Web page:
Audit exposes flaws at Mec


Report by the Auditor General (AG) on accounts of the government for the year ended June 30, 2019 has showed that Malawi Electoral Commission (Mec) failed to account for funds amounting to K1.5 billion in 2019 which it either received as revenue or spent.

Among others, the electoral body failed to indicate how it used over K493 million that was received from contesting candidates [presidential candidates, legislators and councillors] during the May 21, 2019 tripartite elections.

Section 2 subsection 6 of Treasury Instructions 2004 states that Controlling Officers should have all the mechanisms of revenue management in place so that all necessary precautions are taken.


“An inspection of nomination fee records, general receipt books, bank deposits and the general control as regards to revenue custody revealed that nomination fees worth K493,950,600 which was collected and deposited during the period under review had no corresponding general receipts such that completeness of the reported revenue could not be ascertained,” reads part of the report signed by acting AG Thomas Makiwa.

While the funds might not have been spent on anything yet, general accounting practices require that both revenue and expenditure must be properly documented for auditing purposes.

The AG’s report also indicates that the electoral body procured stores items with no evidence of delivery amounting K495,806,794.26.


“An inspection of payment vouchers revealed that during the period under review, the commission made payments valued at K495,806,794.00 to various supplies of stores items which were not supported by delivery and goods received notes to confirm delivery,” the report further states.

It also indicates that Mec did not provide supporting documents for procurement of sleeveless jackets amounting to K174,750,000.

According to the report, an inspection of payment vouchers, delivery notes and stores ledgers disclosed that stores items worth K390,099,431.17 purchased during the period under review were not recorded in their respective ledgers, such that accountability of the items could not be established.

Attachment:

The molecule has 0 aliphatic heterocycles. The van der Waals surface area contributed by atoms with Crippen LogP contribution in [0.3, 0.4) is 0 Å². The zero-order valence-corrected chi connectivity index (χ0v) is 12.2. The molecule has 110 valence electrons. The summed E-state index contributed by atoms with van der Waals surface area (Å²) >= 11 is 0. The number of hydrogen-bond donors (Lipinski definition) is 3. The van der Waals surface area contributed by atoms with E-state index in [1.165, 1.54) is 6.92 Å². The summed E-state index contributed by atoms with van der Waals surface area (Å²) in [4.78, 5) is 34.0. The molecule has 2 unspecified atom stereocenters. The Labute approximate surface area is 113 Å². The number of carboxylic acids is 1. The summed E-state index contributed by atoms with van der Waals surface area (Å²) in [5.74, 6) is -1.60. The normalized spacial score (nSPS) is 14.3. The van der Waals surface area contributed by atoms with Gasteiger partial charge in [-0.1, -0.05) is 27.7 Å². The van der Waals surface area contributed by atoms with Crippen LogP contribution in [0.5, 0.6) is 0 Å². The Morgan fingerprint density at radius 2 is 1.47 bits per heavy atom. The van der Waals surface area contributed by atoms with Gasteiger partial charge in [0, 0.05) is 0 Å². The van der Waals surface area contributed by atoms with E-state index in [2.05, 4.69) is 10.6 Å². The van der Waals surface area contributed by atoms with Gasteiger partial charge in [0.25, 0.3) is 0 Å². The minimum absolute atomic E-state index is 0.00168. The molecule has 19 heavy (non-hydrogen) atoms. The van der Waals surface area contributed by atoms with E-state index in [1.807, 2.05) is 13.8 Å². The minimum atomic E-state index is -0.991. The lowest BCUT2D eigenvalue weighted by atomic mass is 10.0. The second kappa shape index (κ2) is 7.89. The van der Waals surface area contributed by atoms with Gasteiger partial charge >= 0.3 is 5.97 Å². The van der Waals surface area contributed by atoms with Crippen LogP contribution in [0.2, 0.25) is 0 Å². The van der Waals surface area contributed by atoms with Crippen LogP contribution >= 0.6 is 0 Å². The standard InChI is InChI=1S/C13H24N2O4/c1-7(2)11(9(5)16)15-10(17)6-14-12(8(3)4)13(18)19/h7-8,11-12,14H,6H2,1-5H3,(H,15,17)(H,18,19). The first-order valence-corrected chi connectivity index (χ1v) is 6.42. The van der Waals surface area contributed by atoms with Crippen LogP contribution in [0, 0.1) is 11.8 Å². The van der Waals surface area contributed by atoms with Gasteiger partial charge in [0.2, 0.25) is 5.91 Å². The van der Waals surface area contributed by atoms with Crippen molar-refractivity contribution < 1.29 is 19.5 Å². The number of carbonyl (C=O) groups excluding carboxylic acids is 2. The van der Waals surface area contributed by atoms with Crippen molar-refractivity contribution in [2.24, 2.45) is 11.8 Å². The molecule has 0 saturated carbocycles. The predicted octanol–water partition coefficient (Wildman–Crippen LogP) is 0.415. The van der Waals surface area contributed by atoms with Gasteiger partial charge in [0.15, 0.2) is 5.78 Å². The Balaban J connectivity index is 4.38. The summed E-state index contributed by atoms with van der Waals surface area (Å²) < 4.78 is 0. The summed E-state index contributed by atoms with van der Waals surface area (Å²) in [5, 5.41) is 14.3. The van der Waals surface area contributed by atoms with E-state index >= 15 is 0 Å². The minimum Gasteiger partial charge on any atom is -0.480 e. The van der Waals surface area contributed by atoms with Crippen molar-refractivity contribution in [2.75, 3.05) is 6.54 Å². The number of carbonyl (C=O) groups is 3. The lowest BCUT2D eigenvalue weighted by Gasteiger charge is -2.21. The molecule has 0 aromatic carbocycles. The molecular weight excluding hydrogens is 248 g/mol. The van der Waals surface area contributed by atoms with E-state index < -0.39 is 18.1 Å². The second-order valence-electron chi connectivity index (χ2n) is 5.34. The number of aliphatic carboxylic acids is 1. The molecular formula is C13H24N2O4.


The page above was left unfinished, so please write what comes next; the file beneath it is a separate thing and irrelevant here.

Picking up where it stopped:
Mec Director of Media and Public Relations Sangwani Mwafulirwa referred The Daily Times to the Auditor General for a technical explanation before he could comment on the matter.

Makiwa referred us to the National Audit Office spokesperson who could not pick our calls on numerous attempts.

Previous Auditor General’s reports have exposed various degrees of funds mismanagement and sheer negligence in book-keeping but Controlling Officers when they appear before the Public Accounts of Parliament (Pac) simply apologise for the mess and promise to do better next time.

However, there have been calls from various stakeholders including Pac itself that proper administrative and criminal actions, where necessary, should be taken on officers who fail to account how public funds are utilised.

In some cases, Controlling Officers have provided to Pac allegedly forged documents to support payments on which the National Audit Office raised queries.

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